Disrupting Disordered Neurocircuitry: Treating Refractory Psychiatric Illness With Neuromodulation

Tye, Susannah J.; Frye, Mark A.; Lee, Kendall H.
June 2009
Mayo Clinic Proceedings;Jun2009, Vol. 84 Issue 6, p522
Academic Journal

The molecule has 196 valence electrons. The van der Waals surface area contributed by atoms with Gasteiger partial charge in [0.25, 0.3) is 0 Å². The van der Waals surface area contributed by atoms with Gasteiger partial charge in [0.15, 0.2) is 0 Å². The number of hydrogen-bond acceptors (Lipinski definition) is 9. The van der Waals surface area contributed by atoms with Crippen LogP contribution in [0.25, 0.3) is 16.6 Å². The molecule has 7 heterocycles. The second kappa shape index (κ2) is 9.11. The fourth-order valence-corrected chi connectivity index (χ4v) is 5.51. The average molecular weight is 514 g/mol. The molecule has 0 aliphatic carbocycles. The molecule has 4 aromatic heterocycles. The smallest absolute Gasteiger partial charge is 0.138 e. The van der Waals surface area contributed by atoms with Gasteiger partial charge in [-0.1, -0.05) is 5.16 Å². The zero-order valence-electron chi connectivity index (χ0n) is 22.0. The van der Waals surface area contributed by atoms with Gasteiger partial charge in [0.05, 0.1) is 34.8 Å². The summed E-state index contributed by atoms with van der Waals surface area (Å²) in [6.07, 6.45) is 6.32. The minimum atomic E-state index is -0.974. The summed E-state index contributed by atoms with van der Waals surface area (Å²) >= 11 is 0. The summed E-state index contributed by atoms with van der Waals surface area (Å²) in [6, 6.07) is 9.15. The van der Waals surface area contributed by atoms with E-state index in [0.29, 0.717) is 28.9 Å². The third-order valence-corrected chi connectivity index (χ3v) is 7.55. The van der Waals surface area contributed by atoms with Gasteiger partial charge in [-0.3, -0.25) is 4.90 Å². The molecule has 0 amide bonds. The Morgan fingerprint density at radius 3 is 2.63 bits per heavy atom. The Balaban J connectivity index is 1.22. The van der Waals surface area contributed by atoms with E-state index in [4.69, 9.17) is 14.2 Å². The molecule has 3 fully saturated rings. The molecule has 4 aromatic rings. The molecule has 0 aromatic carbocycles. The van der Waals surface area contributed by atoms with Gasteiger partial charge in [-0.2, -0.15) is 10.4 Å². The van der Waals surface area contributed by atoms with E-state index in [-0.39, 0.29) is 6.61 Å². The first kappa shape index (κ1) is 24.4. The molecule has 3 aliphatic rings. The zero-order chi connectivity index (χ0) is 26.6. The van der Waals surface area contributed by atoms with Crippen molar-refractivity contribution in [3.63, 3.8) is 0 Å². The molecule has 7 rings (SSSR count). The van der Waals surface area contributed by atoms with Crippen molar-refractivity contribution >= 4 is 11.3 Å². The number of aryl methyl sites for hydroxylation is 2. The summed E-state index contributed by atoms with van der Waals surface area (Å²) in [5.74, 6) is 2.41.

Despite the premature and somewhat infamous rise and fall of psychosurgery in the mid-20th century, the current era of functional neuromodulation proffers immense opportunity for surgical intervention in treatment-resistant psychiatric disorders. On the basis of recent successes with novel, focused, less invasive, and reversible treatment strategies for movement disorders, several therapeutic trials have been conducted to investigate the effectiveness of deep brain stimulation (DBS) in treatment-resistant depression, obsessive-compulsive disorder (OCD), and Tourette syndrome. The many anatomic targets for these psychiatric disorders are indicative of both the system-wide effects of DBS and the network-level dysfunction mediating the emotional and cognitive disturbances. To gain insight into the application of neuromodulation therapies and their further advancement, we must elucidate neuroanatomic networks involved in refractory psychiatric illness, the neurophysiological anomalies that contribute to disordered information processing therein, and the local and system-wide modulatory effects of DBS. This review discusses the history of psychosurgical procedures, recent DBS clinical data, current anatomic models of psychopathology, and possible therapeutic mechanisms of action of DBS neuromodulation. Our search criteria for PubMed included combinations of the following terms: neuromodulation, DBS, depression, OCD, Tourette syndrome, mechanism of action, and history. Dates were not restricted. As clinical and basic scientific investigations probe the neuromodulatory effects of DBS in the treatment of refractory neuropsychiatric illness, our knowledge of these disorders and our potential to treat them are rapidly expanding. Indeed, this modern era of neuromodulation may provide the key that unlocks many of the mysteries pertaining to the biological basis of disordered emotional neurocircuitry.


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